Publication Retrospective is a one-day event that will take place at Western Exhibitions on Sunday, February 23, from 3 to 6pm.
In 2007 the Chicago-based artist Marc Fischer began working under the project name Public Collectors to elevate sub-cultural, underground, marginal and collective perspectives that many museum and institutional collections neglect. Public Collectors has gradually shifted toward an emphasis on artist book publishing and research, exploring a range of topics from underground music to obscure public library holdings and the criminal justice system.
To date Public Collectors has produced 44 booklets and this one-day event will serve as an opportunity to view all of those publications in one place. They range from offset booklets with print runs of 1,000 copies or more, to Risograph-printed materials and small editions produced and assembled at home with a black and white laser printer. Copies of many Public Collectors booklets will be available for purchase during this brief retrospective. Other materials are out of print and will be presented for in-gallery reading only.
Some highlights of Public Collectors’ publishing-related projects:
Hardcore Architecture explores the relationship between the architecture of living spaces and the history of American hardcore punk bands in the 1980s. Fischer researches band addresses using contact listings published from 1982-89 in the fanzine MAXIMUM ROCKNROLL and use Google Street View to capture photos of the homes. The project exists as a series of publications, prints, exhibitions, events, and a Tumblr blog, that present a visual survey of underground music based on where people lived.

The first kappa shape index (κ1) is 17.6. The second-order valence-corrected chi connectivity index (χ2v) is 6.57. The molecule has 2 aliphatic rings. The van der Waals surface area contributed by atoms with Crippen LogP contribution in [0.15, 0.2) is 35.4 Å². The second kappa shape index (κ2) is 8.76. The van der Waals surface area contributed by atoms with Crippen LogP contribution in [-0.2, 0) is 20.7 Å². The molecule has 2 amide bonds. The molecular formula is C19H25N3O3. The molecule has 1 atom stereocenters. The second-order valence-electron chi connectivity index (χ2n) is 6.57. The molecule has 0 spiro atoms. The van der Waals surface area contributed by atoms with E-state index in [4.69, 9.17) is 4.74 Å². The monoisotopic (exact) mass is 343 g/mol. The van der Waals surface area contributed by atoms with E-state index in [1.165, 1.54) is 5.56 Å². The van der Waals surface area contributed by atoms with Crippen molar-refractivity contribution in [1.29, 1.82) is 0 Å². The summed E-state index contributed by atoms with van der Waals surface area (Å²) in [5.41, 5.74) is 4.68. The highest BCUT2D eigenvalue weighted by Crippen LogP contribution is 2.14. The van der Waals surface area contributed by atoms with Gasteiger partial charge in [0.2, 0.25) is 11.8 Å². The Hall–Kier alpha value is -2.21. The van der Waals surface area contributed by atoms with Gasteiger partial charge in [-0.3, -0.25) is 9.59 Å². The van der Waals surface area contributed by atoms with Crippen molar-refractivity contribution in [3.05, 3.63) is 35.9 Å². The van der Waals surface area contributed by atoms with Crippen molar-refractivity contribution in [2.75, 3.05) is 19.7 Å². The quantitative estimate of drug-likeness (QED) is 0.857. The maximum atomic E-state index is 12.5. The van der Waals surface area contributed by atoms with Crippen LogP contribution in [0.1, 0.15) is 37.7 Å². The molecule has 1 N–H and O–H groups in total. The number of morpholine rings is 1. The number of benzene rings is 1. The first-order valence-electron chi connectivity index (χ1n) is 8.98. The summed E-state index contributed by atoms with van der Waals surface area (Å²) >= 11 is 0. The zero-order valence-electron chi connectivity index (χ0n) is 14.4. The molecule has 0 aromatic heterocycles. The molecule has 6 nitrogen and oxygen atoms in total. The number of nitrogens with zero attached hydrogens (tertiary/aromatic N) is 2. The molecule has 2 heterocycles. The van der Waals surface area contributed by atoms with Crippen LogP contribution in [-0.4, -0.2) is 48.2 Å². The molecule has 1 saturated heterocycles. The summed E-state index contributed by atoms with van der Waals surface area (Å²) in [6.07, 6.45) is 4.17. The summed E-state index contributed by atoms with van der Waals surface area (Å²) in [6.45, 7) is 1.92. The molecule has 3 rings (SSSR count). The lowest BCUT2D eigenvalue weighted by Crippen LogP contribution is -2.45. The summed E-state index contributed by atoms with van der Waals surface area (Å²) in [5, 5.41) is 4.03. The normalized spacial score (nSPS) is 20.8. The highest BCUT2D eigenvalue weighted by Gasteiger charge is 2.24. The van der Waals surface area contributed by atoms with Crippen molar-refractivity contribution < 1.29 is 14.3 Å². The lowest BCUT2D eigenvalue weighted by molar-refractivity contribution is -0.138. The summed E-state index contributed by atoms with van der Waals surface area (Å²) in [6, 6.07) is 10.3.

Library Excavations highlights and activates public library materials through a series of publications. The project is particularly focused on materials that may be overlooked and under-utilized, that Fischer encourages visitors to request and view. Public Collectors has authored, designed and printed ten Library Excavations publications to date that observe collection materials ranging from illustrations in US Government safety manuals to advertisements geared toward people working in the prison industry.
An untitled series of five recent chap book-style artist booklets considers the poetry of ephemeral social media posts and sales listings on eBay and Craigslist. GRAVE PLOTS surveys Craigslist ads where people attempt to either sell family cemetery plots, or trade them for items like cars and tractors. SOLD AS BLANK / POSSIBLE LOST MEDIA reveals how people get around an eBay restriction on selling home-recorded VHS tapes by offering them as blank, despite detailed descriptions of each tape’s contents.
Public Collectors started The Courtroom Artist Residency in 2018. For this project artists are invited to attend approximately three hours of court proceedings with Marc Fischer at Cook County Criminal Court on 2650 S. California Ave. Following court, Fischer treats the resident to a meal nearby at Taqueria El Milagro and we discuss what they observed. A publication series, The Courtroom Artist Residency Report, that Public Collectors designs, edits and prints focuses on transcripts of these conversations. To date the project has hosted sixteen residents and created four booklets.
For more information on the work of Public Collectors, visit www.publiccollectors.org.
Exhibitions and Press:
Public Collectors projects have been exhibited at the Whitney Museum of American Art (2014 Whitney Biennial), Harold Washington Library, Gallery 400, The Franklin, The Reinstitute, ABC No Rio, The Art Gallery of Knoxville, The Print Center, Seattle Art Fair, Experimental Sound Studio, Outhouse, The Storefront, and at numerous art book fairs including the NY Art Book Fair, LA Art Book Fair, Chicago Art Book Fair, Vienna Art Book Fair, Detroit Art Book Fair, Toronto Art Book Fair, and at Rrréplica in Mexico City.
Projects by Public Collectors have been written about in the Chicago Tribune, New York Times, A/V Club, ArtNews, Artforum, The Village Voice, Art Papers, The Art Newspaper, Sixty Inches From Center, and The Seen